01.11.2013 "Counselling trans people is only a small, but nonetheless vital piece of the puzzle."

Forum Hannes Rudolph. A special unit for trans people (Fachstelle für Transmenschen) has been in service at Checkpoint Zurich since March 2012. It was set up in cooperation with the Transgender Network Switzerland (TGNS) to advise people, whose gender identity does not match that assigned to them by birth. It is the only paid unit in German-speaking Switzerland that offers trans people independent counselling by other trans people, though there is a second such unit at Checkpoint Vaud to serve French-speaking Switzerland. Besides counselling trans people themselves, the unit also provides advice for their relatives and people who, for other reasons (e. g. professional), have questions about trans* issues (the asterisk refers to all of the identities within the gender identity spectrum).

Pictures "Counselling trans people is only a small, but nonetheless vital piece of the puzzle."

TODO CHRISTIAN

The response has been overwhelming.
In the first ten months alone, the unit counselled about 100 persons, the large majority of them trans people. Approximately 70 counselling sessions were conducted by e-mail, 26 face-to-face and a number by telephone. This means that the capacity limit of the unit, which is financed to the amount of 0.2 full-time equivalents, has already been reached. In addition, once a month on average, the unit has provided external institutions with information (between 90 and 120 minutes) on various aspects of trans* issues and on how to handle the specific needs of trans people."How do I get hormone treatment?" Even though by no means all trans people opt for medical gender-reassignment procedures, the most frequently asked question concerns hormone treatment. If the mandatory health insurance is to reimburse hormone treatment, a doctor's prescription is required. Most doctors require a note from a psychiatrist or psychotherapist that the treatment is indicated and confirming that the person is trans* and that there are no compelling reasons for not prescribing hormone treatment. It is particularly important to ensure that trans people have realistic expectations about the treatment and are able to deal with its consequences. Supportive therapy is still considered mandatory, even though experts long since agree that this mandatory nature significantly impairs the therapeutic relationship. Trans people often feel under pressure to prove their gender identity, but it is simply not possible to diagnose somebody as trans* – it is a diagnosis that can be based exclusively on the statements of the person concerned. An additional problem of mandatory treatment is the fact that specialists with trans* experience are few and far between and therefore often have long waiting times to get a counselling session.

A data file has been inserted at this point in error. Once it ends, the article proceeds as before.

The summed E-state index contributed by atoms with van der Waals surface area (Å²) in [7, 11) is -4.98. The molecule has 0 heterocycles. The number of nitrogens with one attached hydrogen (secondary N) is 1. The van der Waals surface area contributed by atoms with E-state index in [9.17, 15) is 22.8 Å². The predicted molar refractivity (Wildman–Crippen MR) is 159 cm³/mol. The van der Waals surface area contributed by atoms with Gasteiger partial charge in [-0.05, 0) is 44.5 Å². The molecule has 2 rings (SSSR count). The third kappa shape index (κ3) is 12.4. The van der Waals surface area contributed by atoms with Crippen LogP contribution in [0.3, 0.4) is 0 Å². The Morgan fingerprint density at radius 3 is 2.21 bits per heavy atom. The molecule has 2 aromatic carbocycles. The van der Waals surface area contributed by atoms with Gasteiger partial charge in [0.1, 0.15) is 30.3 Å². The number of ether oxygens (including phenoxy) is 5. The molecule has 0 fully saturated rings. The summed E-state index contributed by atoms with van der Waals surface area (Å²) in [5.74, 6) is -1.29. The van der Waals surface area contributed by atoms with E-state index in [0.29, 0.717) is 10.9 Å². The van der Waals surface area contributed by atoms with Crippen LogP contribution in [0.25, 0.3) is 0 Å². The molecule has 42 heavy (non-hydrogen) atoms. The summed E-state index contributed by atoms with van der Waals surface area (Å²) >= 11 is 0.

Apart from this, the counselling sessions have covered a wide range of issues:
– "I think I feel more like a woman, but I'm not sure how to find out."
– "Where and how can I ask for my papers to be changed and what conditions would I have to satisfy?"
– "I want to live as a man. So what lies ahead for me? What can medicine do and what can it not do?"
– "Where can I find specialists?" (In endocrinology, gynaecology and urology, psychiatry and psychother­apy, dermatology for epilation,
speech therapy, etc.)
– "I'm right in the middle of my training. Should I come out now or should I wait until afterwards?"
– "My parents will throw me out if I insist on living as a man. Where can I go?"
– "I've found out that I had surgery for intersexuality, when I was a child, but I don't have any precise details. My identity doesn't match the gender I was brought up as. What can I do?"
– "Can I change my papers without my marriage being dissolved? I'm from Argentina and my wife is Swiss."
As these questions show, trans people often need help, particularly because the ways in which they can live in Switzerland according to their own sense of gender identity are still very opaque and riddled with bureaucratic obstacles. A further problem is the poor acceptance of trans people, both privately and in the jobs market. Information and visibility campaigns implemented at various key places offer very great potential for improving the situation of each individual trans person. Counselling trans people is only a small, but nonetheless vital piece of the puzzle, because we have to improve lastingly the life circumstances, the psychological and physical health of trans people. The units would like to do a lot more, but because counselling takes up all their capacity, they would need more funding.


Hannes Rudolph, born in Leipzig in 1977, psychologist and stage director, trans man, head of the special unit for trans people at Checkpoint Zurich since March 2012.
www.transgender-network.ch

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